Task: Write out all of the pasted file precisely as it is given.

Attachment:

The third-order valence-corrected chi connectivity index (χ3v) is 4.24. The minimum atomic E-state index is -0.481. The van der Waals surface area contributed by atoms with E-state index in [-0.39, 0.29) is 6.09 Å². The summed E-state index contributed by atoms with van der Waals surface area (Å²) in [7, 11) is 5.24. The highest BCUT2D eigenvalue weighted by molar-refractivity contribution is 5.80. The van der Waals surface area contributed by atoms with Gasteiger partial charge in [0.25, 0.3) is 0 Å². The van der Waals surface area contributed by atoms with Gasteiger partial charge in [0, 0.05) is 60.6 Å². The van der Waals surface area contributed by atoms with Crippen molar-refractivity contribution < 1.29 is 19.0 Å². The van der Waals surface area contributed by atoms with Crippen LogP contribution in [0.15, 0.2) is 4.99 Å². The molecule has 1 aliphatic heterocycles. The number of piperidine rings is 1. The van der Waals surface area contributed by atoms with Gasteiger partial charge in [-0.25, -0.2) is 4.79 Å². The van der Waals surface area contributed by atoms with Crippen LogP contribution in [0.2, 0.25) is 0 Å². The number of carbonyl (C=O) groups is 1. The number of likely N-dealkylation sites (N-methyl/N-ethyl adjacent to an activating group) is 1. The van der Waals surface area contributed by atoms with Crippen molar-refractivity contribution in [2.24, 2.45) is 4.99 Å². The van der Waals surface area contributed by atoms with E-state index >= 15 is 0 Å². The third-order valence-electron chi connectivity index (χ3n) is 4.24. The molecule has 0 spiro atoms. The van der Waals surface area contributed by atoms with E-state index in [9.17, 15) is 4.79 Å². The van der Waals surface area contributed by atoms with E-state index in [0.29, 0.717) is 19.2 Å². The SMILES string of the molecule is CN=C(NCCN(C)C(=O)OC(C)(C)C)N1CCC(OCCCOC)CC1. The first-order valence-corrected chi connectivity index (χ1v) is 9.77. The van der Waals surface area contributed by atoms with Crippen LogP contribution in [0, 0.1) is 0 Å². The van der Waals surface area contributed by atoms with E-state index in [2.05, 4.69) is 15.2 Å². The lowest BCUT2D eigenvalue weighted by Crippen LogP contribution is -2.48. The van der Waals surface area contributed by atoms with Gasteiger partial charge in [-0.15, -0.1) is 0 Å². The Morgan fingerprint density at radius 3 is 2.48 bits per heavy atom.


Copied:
The third-order valence-corrected chi connectivity index (χ3v) is 4.24. The minimum atomic E-state index is -0.481. The van der Waals surface area contributed by atoms with E-state index in [-0.39, 0.29) is 6.09 Å². The summed E-state index contributed by atoms with van der Waals surface area (Å²) in [7, 11) is 5.24. The highest BCUT2D eigenvalue weighted by molar-refractivity contribution is 5.80. The van der Waals surface area contributed by atoms with Gasteiger partial charge in [0.25, 0.3) is 0 Å². The van der Waals surface area contributed by atoms with Gasteiger partial charge in [0, 0.05) is 60.6 Å². The van der Waals surface area contributed by atoms with Crippen molar-refractivity contribution < 1.29 is 19.0 Å². The van der Waals surface area contributed by atoms with Crippen LogP contribution in [0.15, 0.2) is 4.99 Å². The molecule has 1 aliphatic heterocycles. The number of piperidine rings is 1. The van der Waals surface area contributed by atoms with Gasteiger partial charge in [-0.25, -0.2) is 4.79 Å². The van der Waals surface area contributed by atoms with Crippen LogP contribution in [0.2, 0.25) is 0 Å². The number of carbonyl (C=O) groups is 1. The number of likely N-dealkylation sites (N-methyl/N-ethyl adjacent to an activating group) is 1. The van der Waals surface area contributed by atoms with Crippen molar-refractivity contribution in [2.24, 2.45) is 4.99 Å². The van der Waals surface area contributed by atoms with E-state index >= 15 is 0 Å². The third-order valence-electron chi connectivity index (χ3n) is 4.24. The molecule has 0 spiro atoms. The van der Waals surface area contributed by atoms with E-state index in [9.17, 15) is 4.79 Å². The van der Waals surface area contributed by atoms with E-state index in [0.29, 0.717) is 19.2 Å². The SMILES string of the molecule is CN=C(NCCN(C)C(=O)OC(C)(C)C)N1CCC(OCCCOC)CC1. The first-order valence-corrected chi connectivity index (χ1v) is 9.77. The van der Waals surface area contributed by atoms with Crippen LogP contribution in [0, 0.1) is 0 Å². The van der Waals surface area contributed by atoms with E-state index in [2.05, 4.69) is 15.2 Å². The lowest BCUT2D eigenvalue weighted by Crippen LogP contribution is -2.48. The van der Waals surface area contributed by atoms with Gasteiger partial charge in [-0.15, -0.1) is 0 Å². The Morgan fingerprint density at radius 3 is 2.48 bits per heavy atom.